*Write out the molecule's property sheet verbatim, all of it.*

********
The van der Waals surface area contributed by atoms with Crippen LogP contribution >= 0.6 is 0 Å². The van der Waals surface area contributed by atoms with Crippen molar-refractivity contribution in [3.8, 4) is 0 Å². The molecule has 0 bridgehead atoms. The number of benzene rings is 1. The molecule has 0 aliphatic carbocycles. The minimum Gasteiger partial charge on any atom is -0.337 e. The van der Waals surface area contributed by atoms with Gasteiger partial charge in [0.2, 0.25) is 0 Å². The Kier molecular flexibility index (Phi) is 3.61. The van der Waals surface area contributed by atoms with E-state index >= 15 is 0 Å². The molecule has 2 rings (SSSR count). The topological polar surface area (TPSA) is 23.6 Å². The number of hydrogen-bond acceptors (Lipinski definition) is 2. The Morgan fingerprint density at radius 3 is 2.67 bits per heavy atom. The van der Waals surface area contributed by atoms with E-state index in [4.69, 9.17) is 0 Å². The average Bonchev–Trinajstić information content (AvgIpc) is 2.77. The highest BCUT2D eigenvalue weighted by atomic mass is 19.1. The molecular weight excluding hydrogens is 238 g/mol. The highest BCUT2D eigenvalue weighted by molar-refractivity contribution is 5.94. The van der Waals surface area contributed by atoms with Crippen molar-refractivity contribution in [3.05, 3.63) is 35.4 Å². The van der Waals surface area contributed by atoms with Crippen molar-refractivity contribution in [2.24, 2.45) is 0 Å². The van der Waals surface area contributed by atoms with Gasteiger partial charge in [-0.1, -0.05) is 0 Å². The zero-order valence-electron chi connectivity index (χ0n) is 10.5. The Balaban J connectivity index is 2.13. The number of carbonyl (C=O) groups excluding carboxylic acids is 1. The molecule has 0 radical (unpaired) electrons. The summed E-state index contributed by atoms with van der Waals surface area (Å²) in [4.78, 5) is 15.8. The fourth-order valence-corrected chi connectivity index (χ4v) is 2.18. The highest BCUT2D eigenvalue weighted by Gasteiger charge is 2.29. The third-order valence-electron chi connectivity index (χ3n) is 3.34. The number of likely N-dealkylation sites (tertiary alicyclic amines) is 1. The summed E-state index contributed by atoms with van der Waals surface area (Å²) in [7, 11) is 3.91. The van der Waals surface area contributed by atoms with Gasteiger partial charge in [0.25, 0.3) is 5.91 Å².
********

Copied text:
The van der Waals surface area contributed by atoms with Crippen LogP contribution >= 0.6 is 0 Å². The van der Waals surface area contributed by atoms with Crippen molar-refractivity contribution in [3.8, 4) is 0 Å². The molecule has 0 bridgehead atoms. The number of benzene rings is 1. The molecule has 0 aliphatic carbocycles. The minimum Gasteiger partial charge on any atom is -0.337 e. The van der Waals surface area contributed by atoms with Gasteiger partial charge in [0.2, 0.25) is 0 Å². The Kier molecular flexibility index (Phi) is 3.61. The van der Waals surface area contributed by atoms with E-state index >= 15 is 0 Å². The molecule has 2 rings (SSSR count). The topological polar surface area (TPSA) is 23.6 Å². The number of hydrogen-bond acceptors (Lipinski definition) is 2. The Morgan fingerprint density at radius 3 is 2.67 bits per heavy atom. The van der Waals surface area contributed by atoms with E-state index in [4.69, 9.17) is 0 Å². The average Bonchev–Trinajstić information content (AvgIpc) is 2.77. The highest BCUT2D eigenvalue weighted by atomic mass is 19.1. The molecular weight excluding hydrogens is 238 g/mol. The highest BCUT2D eigenvalue weighted by molar-refractivity contribution is 5.94. The van der Waals surface area contributed by atoms with Crippen molar-refractivity contribution in [3.05, 3.63) is 35.4 Å². The van der Waals surface area contributed by atoms with Crippen molar-refractivity contribution in [2.24, 2.45) is 0 Å². The van der Waals surface area contributed by atoms with Gasteiger partial charge in [-0.1, -0.05) is 0 Å². The zero-order valence-electron chi connectivity index (χ0n) is 10.5. The Balaban J connectivity index is 2.13. The number of carbonyl (C=O) groups excluding carboxylic acids is 1. The molecule has 0 radical (unpaired) electrons. The summed E-state index contributed by atoms with van der Waals surface area (Å²) in [4.78, 5) is 15.8. The fourth-order valence-corrected chi connectivity index (χ4v) is 2.18. The highest BCUT2D eigenvalue weighted by Gasteiger charge is 2.29. The third-order valence-electron chi connectivity index (χ3n) is 3.34. The number of likely N-dealkylation sites (tertiary alicyclic amines) is 1. The summed E-state index contributed by atoms with van der Waals surface area (Å²) in [7, 11) is 3.91. The van der Waals surface area contributed by atoms with Gasteiger partial charge in [0.25, 0.3) is 5.91 Å².